If you’re making this for one, not two—no problem! We’ve got you covered. Here’s what to do: Skip making the second egg. Then store the other half of the cheesy oats separately from the Swiss chard. If you add a splash of water or vegetable broth to the oats, they’ll reheat beautifully on the stove top or in your microwave. From there, put your bowl together per the recipe instructions (steps 4 and 5): add your Swiss chard (you can simply let it heat to room temperature if you don’t want to cook it a second time), fry your egg, dole out the pickled onions, and all that’s left is a quick salt and pepper sprinkle and you have a second meal at the ready.

Tips and tricks

Now, before you dig into making the actual recipe, here are a few pro tips: Simmer your oats slowly. If you let the liquid boil and keep boiling, you’ll cook the water off too quickly and your oats will either be too dry or end up with a little bit of a gummy consistency. If you let them simmer, chances are they’ll turn out creamy with a very subtle al dente chew left.

Stay at the stove while cooking the Swiss chard and eggs. These items cook incredibly quickly. Left unattended your Swiss chard will end up sautéed, not wilted, and thus slightly more clumpy; and your egg could cook through fully, which leaves you without that silky yolk dressing to mix in.

Prep all of your ingredients at the outset. Start with the pickled onions—slicing the shallots (or red onion) and heating the pickling liquid. Then while that mixture cools and the onions pickle, slice, shred, and measure your other ingredients. This recipe comes together fairly quickly and the best final product happens when all of your ingredients are at the ready.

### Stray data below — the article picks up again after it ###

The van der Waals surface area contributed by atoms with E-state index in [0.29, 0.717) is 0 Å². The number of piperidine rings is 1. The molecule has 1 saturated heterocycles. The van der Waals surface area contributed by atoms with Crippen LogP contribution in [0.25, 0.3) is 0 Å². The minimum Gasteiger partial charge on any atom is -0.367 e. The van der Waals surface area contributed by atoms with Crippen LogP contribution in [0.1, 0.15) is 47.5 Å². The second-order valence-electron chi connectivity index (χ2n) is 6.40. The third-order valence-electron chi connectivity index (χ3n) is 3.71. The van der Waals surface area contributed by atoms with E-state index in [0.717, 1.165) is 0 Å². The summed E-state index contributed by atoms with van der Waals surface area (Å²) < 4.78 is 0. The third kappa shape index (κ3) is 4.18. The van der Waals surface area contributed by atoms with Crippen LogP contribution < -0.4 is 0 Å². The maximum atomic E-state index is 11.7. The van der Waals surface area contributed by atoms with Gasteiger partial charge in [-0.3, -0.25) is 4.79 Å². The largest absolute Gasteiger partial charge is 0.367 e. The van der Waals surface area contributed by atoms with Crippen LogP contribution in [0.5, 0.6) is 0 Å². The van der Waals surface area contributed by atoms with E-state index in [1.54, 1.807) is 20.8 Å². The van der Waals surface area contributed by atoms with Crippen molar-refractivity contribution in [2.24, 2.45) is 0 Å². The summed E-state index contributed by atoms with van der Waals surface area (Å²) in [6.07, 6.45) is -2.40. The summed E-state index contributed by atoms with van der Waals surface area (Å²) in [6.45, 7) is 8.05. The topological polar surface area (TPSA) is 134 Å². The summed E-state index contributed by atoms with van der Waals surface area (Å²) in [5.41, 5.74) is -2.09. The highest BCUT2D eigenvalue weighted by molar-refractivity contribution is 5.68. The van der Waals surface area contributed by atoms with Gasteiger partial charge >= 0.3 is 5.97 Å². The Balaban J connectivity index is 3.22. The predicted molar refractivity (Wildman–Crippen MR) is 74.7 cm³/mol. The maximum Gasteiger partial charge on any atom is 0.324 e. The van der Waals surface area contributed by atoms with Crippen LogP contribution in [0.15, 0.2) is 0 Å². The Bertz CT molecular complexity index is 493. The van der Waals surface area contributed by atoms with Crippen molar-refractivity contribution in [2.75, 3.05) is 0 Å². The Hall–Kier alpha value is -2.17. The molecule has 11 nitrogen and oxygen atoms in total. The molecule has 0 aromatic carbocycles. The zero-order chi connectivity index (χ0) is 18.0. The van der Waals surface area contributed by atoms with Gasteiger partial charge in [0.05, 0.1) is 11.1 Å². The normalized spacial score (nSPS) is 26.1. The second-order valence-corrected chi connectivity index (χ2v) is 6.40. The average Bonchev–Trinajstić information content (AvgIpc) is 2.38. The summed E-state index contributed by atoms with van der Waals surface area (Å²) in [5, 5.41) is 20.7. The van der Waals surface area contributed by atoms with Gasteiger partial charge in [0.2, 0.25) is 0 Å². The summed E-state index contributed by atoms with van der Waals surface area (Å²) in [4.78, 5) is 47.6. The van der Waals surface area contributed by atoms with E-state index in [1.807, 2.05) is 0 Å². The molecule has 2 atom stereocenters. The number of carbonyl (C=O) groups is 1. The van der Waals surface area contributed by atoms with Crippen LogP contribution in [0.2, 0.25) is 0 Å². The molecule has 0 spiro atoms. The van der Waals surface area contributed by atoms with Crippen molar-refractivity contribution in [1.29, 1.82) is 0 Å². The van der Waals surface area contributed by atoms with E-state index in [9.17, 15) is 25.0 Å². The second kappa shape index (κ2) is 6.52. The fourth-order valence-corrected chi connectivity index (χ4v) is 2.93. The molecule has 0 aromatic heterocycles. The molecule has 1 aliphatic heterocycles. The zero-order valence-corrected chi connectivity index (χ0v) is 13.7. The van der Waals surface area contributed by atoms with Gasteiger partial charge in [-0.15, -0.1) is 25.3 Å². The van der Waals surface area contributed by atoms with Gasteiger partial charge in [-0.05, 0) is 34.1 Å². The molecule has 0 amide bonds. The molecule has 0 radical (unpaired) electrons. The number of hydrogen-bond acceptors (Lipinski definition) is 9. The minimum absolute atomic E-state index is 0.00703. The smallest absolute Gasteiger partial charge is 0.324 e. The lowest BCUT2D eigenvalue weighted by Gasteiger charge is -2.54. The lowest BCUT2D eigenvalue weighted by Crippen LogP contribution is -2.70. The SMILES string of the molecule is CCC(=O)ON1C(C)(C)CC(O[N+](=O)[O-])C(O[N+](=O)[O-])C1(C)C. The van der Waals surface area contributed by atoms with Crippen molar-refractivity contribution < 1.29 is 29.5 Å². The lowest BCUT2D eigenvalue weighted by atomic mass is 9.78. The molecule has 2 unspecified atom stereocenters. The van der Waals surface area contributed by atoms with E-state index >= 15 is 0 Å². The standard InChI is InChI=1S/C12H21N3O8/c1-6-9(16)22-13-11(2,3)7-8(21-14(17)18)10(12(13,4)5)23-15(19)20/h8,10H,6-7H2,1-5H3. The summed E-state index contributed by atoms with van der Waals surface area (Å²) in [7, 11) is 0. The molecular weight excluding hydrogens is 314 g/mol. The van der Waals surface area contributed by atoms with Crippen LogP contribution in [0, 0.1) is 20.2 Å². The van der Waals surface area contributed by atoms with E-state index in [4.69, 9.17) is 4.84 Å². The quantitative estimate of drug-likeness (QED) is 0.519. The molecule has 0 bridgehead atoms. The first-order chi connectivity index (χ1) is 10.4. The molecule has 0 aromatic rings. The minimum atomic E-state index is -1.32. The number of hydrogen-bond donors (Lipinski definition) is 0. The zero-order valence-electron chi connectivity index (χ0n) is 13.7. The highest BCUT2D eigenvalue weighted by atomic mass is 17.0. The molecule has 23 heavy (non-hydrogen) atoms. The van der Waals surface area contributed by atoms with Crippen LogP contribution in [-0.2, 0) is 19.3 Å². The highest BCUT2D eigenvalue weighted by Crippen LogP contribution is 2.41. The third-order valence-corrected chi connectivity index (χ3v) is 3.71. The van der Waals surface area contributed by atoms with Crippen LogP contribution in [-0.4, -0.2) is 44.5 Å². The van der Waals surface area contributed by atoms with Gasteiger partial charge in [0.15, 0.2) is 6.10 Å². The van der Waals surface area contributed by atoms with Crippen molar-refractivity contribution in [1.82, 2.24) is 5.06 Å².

Now, dig in and get creative! While these savory oats, made as is, are divine—the core components of this recipe can easily be used as a guide. Just try to stick (at least somewhat closely) to the proportions for a well-rounded, balanced bowl.

Savory Oatmeal with Pecorino and Swiss Chard

Serves 2


  • ½ cup water
  • ¼ cup apple cider vinegar
  • 2 teaspoons sugar
  • 1 1/4 teaspoons salt, divided
  • 1 clove thinly sliced garlic
  • 1 cup thinly sliced shallots or red onion
  • 1 ¾ cups vegetable broth
  • 1 cup old-fashioned rolled oats
  • 2 teaspoons extra-virgin olive oil, divided
  • 2 cups thinly sliced Swiss chard
  • 2 eggs
  • 1/2 cup grated Pecorino Romano


  1. Combine water, vinegar, sugar, ¾ teaspoon salt, and garlic in a small saucepan. Bring to a simmer. Pour vinegar mixture over onion in a clean, heatproof jar. Cool, cover, and chill at least one hour.
  2. In a medium saucepan, bring vegetable broth to a boil. Add oats, turn down to simmer, and let cook 5 minutes, or until desired consistency, adding an additional tablespoon or two of broth or water, if needed.
  3. Remove oats from heat and fold in cheese.
  4. Meanwhile, heat 1 teaspoon oil in a medium non-stick skillet over medium-high heat. Add Swiss chard, ¼ teaspoon salt, and cook until wilted, about 30 seconds. Remove from pan and set aside.
  5. Add remaining oil into the same skillet, add eggs one at a time and fry to desired doneness.
  6. Divide oatmeal evenly among two bowls, top each with half of Swiss chard mixture, ¼ cup pickled onions, and one egg. Sprinkle with remaining salt and garnish with pepper, as desired.